Children's book. Ted Hughes' first book for children, Meet My Folks! is a whimsical collection of poems describing the members of an eccentric imaginary family, including a Granny who's an octopus...


The Iron Man

By Ted Hughes

Children's book. When the Iron Man appears, nobody knows where he comes from or who he is. But when he starts feeding on local farm equipment, a trap is set, yet that is not enough to keep him away. One day, a monster from outer space crashes on Earth, demanding to be fed. The Iron Man will be humanity's only hope...


The Tiger Who Came To Tea

By Judith Kerr

Children's book. When the doorbell rings just as Sophie and her mother are sitting down for tea, the last thing they expect to see is a big, furry, stripy tiger! The tiger drinks all the tea and eat all the food in the house, even draining all the water from the taps. The next day, Sophie and her mother go buy some food, including a big tin of tiger food. But the tiger never returns.


The Babar Books

By Jean de Brunhoff

Children's book. The tales of Babar the elephant have charmed young readers since they first appeared in 1931. After his mother is killed by a hunter, Babar escapes to the city, where he meets The Old Lady and becomes educated living among men. When his cousins Celeste and Arthur find him, they help him return to the great forest, where he is crowned King of the Elephants. Filled with fantastic adventures, Babar's tales see him build a city, found a family and even meet Father Christmas.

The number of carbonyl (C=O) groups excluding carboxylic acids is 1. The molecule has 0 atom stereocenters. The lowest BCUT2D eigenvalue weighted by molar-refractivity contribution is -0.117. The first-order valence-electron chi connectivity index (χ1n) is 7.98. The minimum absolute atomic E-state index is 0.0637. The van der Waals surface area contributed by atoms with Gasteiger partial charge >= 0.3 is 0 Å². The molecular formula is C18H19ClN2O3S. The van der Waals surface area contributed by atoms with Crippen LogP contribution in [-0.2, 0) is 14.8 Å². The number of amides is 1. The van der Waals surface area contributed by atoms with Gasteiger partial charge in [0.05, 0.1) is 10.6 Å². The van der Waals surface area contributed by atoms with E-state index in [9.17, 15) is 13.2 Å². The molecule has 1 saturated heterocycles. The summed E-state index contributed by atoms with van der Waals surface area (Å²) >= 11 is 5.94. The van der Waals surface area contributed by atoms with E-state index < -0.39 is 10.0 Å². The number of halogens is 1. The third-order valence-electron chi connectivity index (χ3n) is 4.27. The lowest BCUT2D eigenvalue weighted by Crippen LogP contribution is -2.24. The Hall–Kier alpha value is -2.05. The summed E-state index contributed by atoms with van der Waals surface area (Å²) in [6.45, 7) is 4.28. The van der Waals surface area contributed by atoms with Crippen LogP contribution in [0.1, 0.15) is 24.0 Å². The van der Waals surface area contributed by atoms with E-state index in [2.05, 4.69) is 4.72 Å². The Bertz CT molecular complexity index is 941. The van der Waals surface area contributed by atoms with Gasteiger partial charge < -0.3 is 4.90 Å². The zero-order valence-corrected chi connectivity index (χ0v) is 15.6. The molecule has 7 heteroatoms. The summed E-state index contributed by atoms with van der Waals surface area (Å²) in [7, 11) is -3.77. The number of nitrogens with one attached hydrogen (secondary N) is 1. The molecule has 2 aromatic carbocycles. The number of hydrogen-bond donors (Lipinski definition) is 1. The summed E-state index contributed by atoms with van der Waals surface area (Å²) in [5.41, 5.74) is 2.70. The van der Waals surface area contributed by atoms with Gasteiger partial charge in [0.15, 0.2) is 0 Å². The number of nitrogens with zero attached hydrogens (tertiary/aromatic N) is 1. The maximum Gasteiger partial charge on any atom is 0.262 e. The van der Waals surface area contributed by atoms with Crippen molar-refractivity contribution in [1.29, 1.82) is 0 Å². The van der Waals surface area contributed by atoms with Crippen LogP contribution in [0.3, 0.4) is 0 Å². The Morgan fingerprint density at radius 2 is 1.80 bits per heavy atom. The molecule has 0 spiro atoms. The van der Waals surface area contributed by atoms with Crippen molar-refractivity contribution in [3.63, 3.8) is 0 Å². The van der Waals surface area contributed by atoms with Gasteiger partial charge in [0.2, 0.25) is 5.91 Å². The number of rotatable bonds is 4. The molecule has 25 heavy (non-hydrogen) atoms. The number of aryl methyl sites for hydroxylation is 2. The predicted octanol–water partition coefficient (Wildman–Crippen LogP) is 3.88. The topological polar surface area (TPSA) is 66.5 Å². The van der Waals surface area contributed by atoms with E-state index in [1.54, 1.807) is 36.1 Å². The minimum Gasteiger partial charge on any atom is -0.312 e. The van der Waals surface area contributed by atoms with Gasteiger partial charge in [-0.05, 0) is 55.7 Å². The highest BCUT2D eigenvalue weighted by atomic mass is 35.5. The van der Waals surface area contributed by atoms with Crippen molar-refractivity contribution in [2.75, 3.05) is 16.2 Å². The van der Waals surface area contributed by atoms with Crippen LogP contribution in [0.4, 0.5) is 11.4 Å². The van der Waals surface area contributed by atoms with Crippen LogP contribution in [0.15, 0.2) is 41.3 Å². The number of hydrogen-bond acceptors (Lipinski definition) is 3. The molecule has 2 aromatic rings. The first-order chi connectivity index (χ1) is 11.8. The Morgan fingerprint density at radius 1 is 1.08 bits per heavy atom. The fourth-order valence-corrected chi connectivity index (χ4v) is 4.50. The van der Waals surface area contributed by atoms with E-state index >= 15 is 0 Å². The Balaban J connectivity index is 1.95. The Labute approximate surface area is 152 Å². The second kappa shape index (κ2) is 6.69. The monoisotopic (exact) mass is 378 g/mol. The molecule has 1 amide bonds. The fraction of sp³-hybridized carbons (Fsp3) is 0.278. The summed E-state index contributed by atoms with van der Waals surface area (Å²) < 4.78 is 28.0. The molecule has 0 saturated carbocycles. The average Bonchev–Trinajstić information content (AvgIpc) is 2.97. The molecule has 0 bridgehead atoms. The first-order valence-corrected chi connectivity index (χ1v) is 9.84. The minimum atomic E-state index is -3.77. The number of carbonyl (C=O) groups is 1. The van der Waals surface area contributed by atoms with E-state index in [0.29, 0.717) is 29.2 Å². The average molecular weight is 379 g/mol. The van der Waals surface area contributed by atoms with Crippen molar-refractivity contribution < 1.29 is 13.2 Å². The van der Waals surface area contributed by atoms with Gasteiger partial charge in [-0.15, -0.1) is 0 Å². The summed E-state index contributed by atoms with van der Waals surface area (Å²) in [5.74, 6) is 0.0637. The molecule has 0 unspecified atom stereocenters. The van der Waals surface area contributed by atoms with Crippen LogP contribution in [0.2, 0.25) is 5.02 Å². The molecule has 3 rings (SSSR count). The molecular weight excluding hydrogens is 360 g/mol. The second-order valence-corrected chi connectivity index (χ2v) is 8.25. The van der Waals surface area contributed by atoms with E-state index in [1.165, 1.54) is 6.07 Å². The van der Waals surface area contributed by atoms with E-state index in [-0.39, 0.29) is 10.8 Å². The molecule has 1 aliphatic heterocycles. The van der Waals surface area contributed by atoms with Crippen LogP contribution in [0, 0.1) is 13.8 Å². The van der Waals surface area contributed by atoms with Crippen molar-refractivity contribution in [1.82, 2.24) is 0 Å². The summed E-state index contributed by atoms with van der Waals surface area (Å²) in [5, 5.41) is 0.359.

The Wind In The Willows

By Kenneth Grahame

Children's book. A classic of children's literature, The Wind in the Willows tells the story of the silly and reckless Toad, who becomes obsessed with fast motor cars. When his obsession turns into danger, Toad's friends Mole, Ratty and Badger will intervene to save him from prison and his home Toad Hall from the wicked Weasels and Stoats.


Children's book. A classic version of the legend of King Arthur based on Malory's Morte d'Arthur, chronicles, poems and romances, Green's tales of the sword in the stone, the Green Knight, the love of Launcelot and Guinevere, the quest for the Holy Grail, and King Arthur's final departing to the Vale of Avalon are an unforgettable delight for young readers as well as adults.


Animal Farm

By George Orwell

Children's book. 'All animals are equal - but some are more equal than others.' Tired of being mistreated, the animals of Manor Farm decide to overthrow their master Mr Jones and take over the farm. It's the beginning of freedom and equality. Or so they think, until a cunning and ruthless group, led by the pigs Napoleon and Snowball, seize power for themselves, and the animals realise that their tyrannical master has been merely replaced with another.


1066 And All That

By W C Sellar

Children's book. A history book in its own right, 1066 And All That is an uproarious satire on the contemporary style of history teaching in English schools, debunking 'the more bombastic claims of drum-and-trumpet history'. An ironic retalling of English history, the book purports to contain 'all the History you can remember', revealing how our memory of historical events is none other than our own interpretation and often confused recollection.